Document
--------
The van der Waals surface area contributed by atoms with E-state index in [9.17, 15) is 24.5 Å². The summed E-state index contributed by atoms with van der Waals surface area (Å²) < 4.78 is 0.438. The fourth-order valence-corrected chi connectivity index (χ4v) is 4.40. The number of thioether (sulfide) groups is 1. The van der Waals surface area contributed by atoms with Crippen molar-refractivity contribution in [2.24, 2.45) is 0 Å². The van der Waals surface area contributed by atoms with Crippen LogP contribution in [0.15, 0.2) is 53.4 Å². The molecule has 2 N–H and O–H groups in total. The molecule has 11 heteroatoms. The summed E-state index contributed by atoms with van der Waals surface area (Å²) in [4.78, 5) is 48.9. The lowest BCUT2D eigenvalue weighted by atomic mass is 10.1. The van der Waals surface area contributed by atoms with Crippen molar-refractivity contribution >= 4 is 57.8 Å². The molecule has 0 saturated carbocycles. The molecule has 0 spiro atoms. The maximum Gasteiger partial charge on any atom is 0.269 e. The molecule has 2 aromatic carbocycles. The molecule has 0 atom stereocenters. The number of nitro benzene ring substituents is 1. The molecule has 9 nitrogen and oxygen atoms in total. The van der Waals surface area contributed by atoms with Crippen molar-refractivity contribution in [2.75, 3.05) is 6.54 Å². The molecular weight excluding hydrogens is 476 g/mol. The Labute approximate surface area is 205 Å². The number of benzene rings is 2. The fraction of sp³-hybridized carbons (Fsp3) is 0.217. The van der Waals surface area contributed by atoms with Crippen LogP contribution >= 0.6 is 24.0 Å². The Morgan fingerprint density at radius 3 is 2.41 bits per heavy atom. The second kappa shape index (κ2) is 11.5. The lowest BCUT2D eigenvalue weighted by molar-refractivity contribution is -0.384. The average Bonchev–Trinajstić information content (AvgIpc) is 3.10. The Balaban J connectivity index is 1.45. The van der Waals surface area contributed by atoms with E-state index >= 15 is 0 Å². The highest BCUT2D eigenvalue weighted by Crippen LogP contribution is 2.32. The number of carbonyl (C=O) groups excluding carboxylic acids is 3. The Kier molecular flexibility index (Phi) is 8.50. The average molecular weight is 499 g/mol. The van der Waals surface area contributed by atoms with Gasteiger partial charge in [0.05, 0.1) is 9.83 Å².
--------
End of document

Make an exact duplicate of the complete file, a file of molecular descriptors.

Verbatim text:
The van der Waals surface area contributed by atoms with E-state index in [9.17, 15) is 24.5 Å². The summed E-state index contributed by atoms with van der Waals surface area (Å²) < 4.78 is 0.438. The fourth-order valence-corrected chi connectivity index (χ4v) is 4.40. The number of thioether (sulfide) groups is 1. The van der Waals surface area contributed by atoms with Crippen molar-refractivity contribution in [2.24, 2.45) is 0 Å². The van der Waals surface area contributed by atoms with Crippen LogP contribution in [0.15, 0.2) is 53.4 Å². The molecule has 2 N–H and O–H groups in total. The molecule has 11 heteroatoms. The summed E-state index contributed by atoms with van der Waals surface area (Å²) in [4.78, 5) is 48.9. The lowest BCUT2D eigenvalue weighted by atomic mass is 10.1. The van der Waals surface area contributed by atoms with Crippen molar-refractivity contribution >= 4 is 57.8 Å². The molecule has 0 saturated carbocycles. The molecule has 0 spiro atoms. The maximum Gasteiger partial charge on any atom is 0.269 e. The molecule has 2 aromatic carbocycles. The molecule has 0 atom stereocenters. The number of nitro benzene ring substituents is 1. The molecule has 9 nitrogen and oxygen atoms in total. The van der Waals surface area contributed by atoms with Crippen molar-refractivity contribution in [2.75, 3.05) is 6.54 Å². The molecular weight excluding hydrogens is 476 g/mol. The Labute approximate surface area is 205 Å². The number of benzene rings is 2. The fraction of sp³-hybridized carbons (Fsp3) is 0.217. The van der Waals surface area contributed by atoms with Crippen LogP contribution >= 0.6 is 24.0 Å². The Morgan fingerprint density at radius 3 is 2.41 bits per heavy atom. The second kappa shape index (κ2) is 11.5. The lowest BCUT2D eigenvalue weighted by molar-refractivity contribution is -0.384. The average Bonchev–Trinajstić information content (AvgIpc) is 3.10. The Balaban J connectivity index is 1.45. The van der Waals surface area contributed by atoms with E-state index >= 15 is 0 Å². The highest BCUT2D eigenvalue weighted by Crippen LogP contribution is 2.32. The number of carbonyl (C=O) groups excluding carboxylic acids is 3. The Kier molecular flexibility index (Phi) is 8.50. The average molecular weight is 499 g/mol. The van der Waals surface area contributed by atoms with Gasteiger partial charge in [0.05, 0.1) is 9.83 Å².